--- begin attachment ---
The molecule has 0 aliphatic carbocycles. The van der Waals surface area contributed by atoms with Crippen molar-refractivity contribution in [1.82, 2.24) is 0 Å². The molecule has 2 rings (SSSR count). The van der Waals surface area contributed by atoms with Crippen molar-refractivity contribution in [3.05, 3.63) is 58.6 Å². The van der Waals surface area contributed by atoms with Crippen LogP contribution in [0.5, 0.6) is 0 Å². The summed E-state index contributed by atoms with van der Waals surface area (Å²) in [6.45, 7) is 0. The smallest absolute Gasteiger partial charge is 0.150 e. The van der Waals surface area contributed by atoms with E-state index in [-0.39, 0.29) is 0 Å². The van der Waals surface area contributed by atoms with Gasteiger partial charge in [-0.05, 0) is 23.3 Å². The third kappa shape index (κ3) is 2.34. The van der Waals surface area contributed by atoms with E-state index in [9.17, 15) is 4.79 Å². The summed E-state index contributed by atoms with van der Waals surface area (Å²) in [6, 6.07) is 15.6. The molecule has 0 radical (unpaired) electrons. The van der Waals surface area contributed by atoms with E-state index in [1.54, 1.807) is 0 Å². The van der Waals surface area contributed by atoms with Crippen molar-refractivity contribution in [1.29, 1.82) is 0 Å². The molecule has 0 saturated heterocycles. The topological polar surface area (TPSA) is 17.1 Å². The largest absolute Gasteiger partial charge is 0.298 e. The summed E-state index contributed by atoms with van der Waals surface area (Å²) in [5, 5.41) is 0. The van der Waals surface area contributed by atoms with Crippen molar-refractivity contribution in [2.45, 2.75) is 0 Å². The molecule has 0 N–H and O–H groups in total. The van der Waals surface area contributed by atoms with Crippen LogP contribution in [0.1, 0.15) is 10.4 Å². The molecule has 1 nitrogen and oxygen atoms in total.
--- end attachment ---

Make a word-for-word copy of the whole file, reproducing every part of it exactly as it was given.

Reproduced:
The molecule has 0 aliphatic carbocycles. The van der Waals surface area contributed by atoms with Crippen molar-refractivity contribution in [1.82, 2.24) is 0 Å². The molecule has 2 rings (SSSR count). The van der Waals surface area contributed by atoms with Crippen molar-refractivity contribution in [3.05, 3.63) is 58.6 Å². The van der Waals surface area contributed by atoms with Crippen LogP contribution in [0.5, 0.6) is 0 Å². The summed E-state index contributed by atoms with van der Waals surface area (Å²) in [6.45, 7) is 0. The smallest absolute Gasteiger partial charge is 0.150 e. The van der Waals surface area contributed by atoms with E-state index in [-0.39, 0.29) is 0 Å². The van der Waals surface area contributed by atoms with Gasteiger partial charge in [-0.05, 0) is 23.3 Å². The third kappa shape index (κ3) is 2.34. The van der Waals surface area contributed by atoms with E-state index in [9.17, 15) is 4.79 Å². The summed E-state index contributed by atoms with van der Waals surface area (Å²) in [6, 6.07) is 15.6. The molecule has 0 radical (unpaired) electrons. The van der Waals surface area contributed by atoms with E-state index in [1.54, 1.807) is 0 Å². The van der Waals surface area contributed by atoms with Crippen molar-refractivity contribution in [1.29, 1.82) is 0 Å². The molecule has 0 saturated heterocycles. The topological polar surface area (TPSA) is 17.1 Å². The largest absolute Gasteiger partial charge is 0.298 e. The summed E-state index contributed by atoms with van der Waals surface area (Å²) in [5, 5.41) is 0. The van der Waals surface area contributed by atoms with Crippen molar-refractivity contribution in [2.45, 2.75) is 0 Å². The molecule has 0 N–H and O–H groups in total. The van der Waals surface area contributed by atoms with Crippen LogP contribution in [0.1, 0.15) is 10.4 Å². The molecule has 1 nitrogen and oxygen atoms in total.